• Mac OS X 10.5.6 Update & 24/88.2 USB Problem Resolved?

    This year at Rocky Mountain Audiofest I received a call from a manufacturer having trouble playing some newly acquired 24/88.2 files. He was using a MacBook with OS X Leopard 10.5.5 and a 24-bit USB interface. Every twenty to thirty seconds during playback there was an audible glitch. I offered my MacBook Air with OS X 10.5.5 and we heard the exact same problem. After about forty-five minutes of testing every configuration known to man we could not get 24/88.2 material to playback on OS X without audible errors. PC users will be happy to know Windows XP played the files flawlessly. I talked to the usual suspects around the show and sent a couple emails searching for answers. No solid information could be found.
     


    As I mentioned earlier we tried for forty-five minutes to get the 24/88.2 material playing without errors. Interestingly enough we did get this material to playback perfectly if we used OS X core Audio to upsample to 24/96 and we succeeded in playing back a 24/96 track downsampled to 24/88.2. To be absolutely sure there wasn't anything wrong with the file we had someone in another location play the same source file on his system. Everything worked perfect. The difference between the working and non-working systems was the interface. Using a Lynx AES16e card the 88.2 material played perfect. Unfortunately there was no 24-bit USB interface available for the offsite person to test.


    When I arrived back home in Minneapolis I used the same 24/88.2 music with different interfaces on my Mac Pro. I was able to reproduce the same playback errors using my Benchmark DAC1 Pre via USB. Some commonalities between the systems were Mac OS X, USB interfaces, and CEntrance chips. After a few days it was determined that the Mac OS X USB driver was the culprit. Apple was said to be working on the issue and a couple weeks ago I was told the issue had been resolved by Apple but the release date of the patch was unknown. Last night when OS X version 10.5.6 was released the first thing I did was test the USB interface with 24/88.2 material and voila (vwä-?lä) everything was perfect. I could not get the system to hiccup no matter how long I played 24/88.2 material.

    If anyone has OS X version 10.5.5, some 24/88.2 material, and a 24-bit USB DAC it would be great if you could reproduce the playback problem. Then update to OS X 10.5.6 and let us know if the problem has been resolved in your system.
    Comments 25 Comments
    1. The Computer Audiophile's Avatar
      The Computer Audiophile -
      Hi Gordon - I was hoping you would post something about this! I remember asking you at the show if your DACs had any issues with 88.2 and of course they did not have any problems. I am able to reproduce this problem on several Macs every time I play 88.2 material. Even Apple agreed something was wrong. With the update all is well.<br />
      <br />
      This is a weird one and I hope some readers have a chance to test it themselves. Thanks for the post Gordon!
    1. Wavelength's Avatar
      Wavelength -
      Chris,<br />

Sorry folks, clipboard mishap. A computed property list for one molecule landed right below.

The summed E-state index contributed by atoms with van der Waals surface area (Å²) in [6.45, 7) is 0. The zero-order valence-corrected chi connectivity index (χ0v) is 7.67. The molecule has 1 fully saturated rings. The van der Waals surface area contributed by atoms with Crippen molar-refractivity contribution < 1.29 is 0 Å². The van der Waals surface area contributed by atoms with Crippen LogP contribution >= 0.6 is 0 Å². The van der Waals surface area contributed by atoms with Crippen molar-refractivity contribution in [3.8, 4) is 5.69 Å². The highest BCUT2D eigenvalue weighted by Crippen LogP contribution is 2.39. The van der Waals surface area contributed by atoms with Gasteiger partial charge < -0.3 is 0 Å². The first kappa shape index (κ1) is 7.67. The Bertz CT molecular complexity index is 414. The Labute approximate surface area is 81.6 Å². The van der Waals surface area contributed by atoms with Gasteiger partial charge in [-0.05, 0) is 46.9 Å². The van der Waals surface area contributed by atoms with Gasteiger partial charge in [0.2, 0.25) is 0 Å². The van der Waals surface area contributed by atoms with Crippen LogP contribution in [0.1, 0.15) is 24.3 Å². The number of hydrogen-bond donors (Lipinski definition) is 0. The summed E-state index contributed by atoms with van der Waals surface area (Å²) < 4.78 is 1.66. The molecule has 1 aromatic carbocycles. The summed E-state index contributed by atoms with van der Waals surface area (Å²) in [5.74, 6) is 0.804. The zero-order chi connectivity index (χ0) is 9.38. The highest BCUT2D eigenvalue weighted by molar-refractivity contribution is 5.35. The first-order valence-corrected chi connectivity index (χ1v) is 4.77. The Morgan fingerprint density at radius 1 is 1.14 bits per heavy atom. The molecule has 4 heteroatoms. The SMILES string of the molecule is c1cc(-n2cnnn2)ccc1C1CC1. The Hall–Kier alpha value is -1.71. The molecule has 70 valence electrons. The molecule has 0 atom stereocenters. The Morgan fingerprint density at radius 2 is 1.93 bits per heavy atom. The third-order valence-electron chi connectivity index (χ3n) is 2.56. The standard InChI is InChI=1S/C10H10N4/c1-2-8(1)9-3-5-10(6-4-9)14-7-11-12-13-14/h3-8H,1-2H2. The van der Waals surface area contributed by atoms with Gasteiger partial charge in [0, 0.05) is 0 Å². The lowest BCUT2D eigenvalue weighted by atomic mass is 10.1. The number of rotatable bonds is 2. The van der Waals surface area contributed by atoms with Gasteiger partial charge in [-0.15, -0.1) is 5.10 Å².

<br />
      Really the only two machines I use all the time is my superMini and my 2.4GHZ SSD MacBook. But I would think these would use the same USB Host controller as the models you are using.<br />
      <br />
      Thanks<br />
      Gordon
    1. hubsand's Avatar
      hubsand -
      Here's a weird, similar (but probably not related) problem: I'm running three Macs at this location: two Minis and a MacBook, all the same OS. One of the Mini's creates a glitchy noise every 20 seconds when I convert from ALAC to AIFF. Every time: same iTunes settings, same iTunes version; same library files. The other Mini doesn't do it. What's that about? I'm wondering if anyone else can reproduce the gremlin on their machine?<br />
      <br />
      The reason to do this, incidentally, is that AIFFs sound better than Apple Lossless, I discovered recently.
    1. The Computer Audiophile's Avatar
      The Computer Audiophile -
      Hi hubsand - Thanks for the post. What DACs are you using? I would try a different USB port during playback on the Mini that has the problem. Also, try disconnecting the keyboard and mouse and any other connected devices as a test. More than one item on a USB bus can cause problems.<br />
      <br />
      Let me know what happens.
    1. hubsand's Avatar
      hubsand -
      No: that's the weird thing: it's not a playback issue: I even viewed the converted file in Soundbooth: it ENCODES a glitch at around 20 seconds when converting from ALAC to AIFF, every time: just on the one machine. Really odd.
    1. The Computer Audiophile's Avatar
      The Computer Audiophile -
      Wow, that's a good one. I suppose you could look at the versions of everything such as iTunes, OS X, the ALAC encoder etc... You've likely done this already. There may be a problem with the disc drive. You could swap them if you really want. Or, just wipe the Mini clean and start over :=(
    1. cfmsp's Avatar
      cfmsp -
      <br />
      what software are you using to do the 'conversion'?<br />
      <br />
      Is it a trial software issue perhaps?<br />
      <br />
    1. hubsand's Avatar
      hubsand -
      And the files are all written to the same NAS, regardless of the iTunes client, which makes it all the more enigmatic. In an attempt not to hijack the topic, I can confirm that upgrading to 10.5.6 hasn't fixed the problem!
    1. stanh's Avatar
      stanh -
      I have no problem outputting 24 bit/88.2 kHz files from either the MacBookPro's digital out or via a USB soundcard. I am running an early '08 MBP OS X 10.5.5; the USB card is an M-Audio transit and the 88.2 recording I used is Debussy Preludes (on Surrounded by), Joan Rowland on piano.<br />
      I am afraid your problem is not the OS X operating system.<br />
      <br />
      Stan H<br />
      <br />
      PS: You do know that you have to go into "Audio Midi Setup" and set the output to 24 bit/96k?
    1. The Computer Audiophile's Avatar
      The Computer Audiophile -
      Hi Stan H - <br />
      <br />
      <br />
      <i>"I am afraid your problem is not the OS X operating system. ... PS: You do know that you have to go into "Audio Midi Setup" and set the output to 24 bit/96k?"</i><br />
      <br />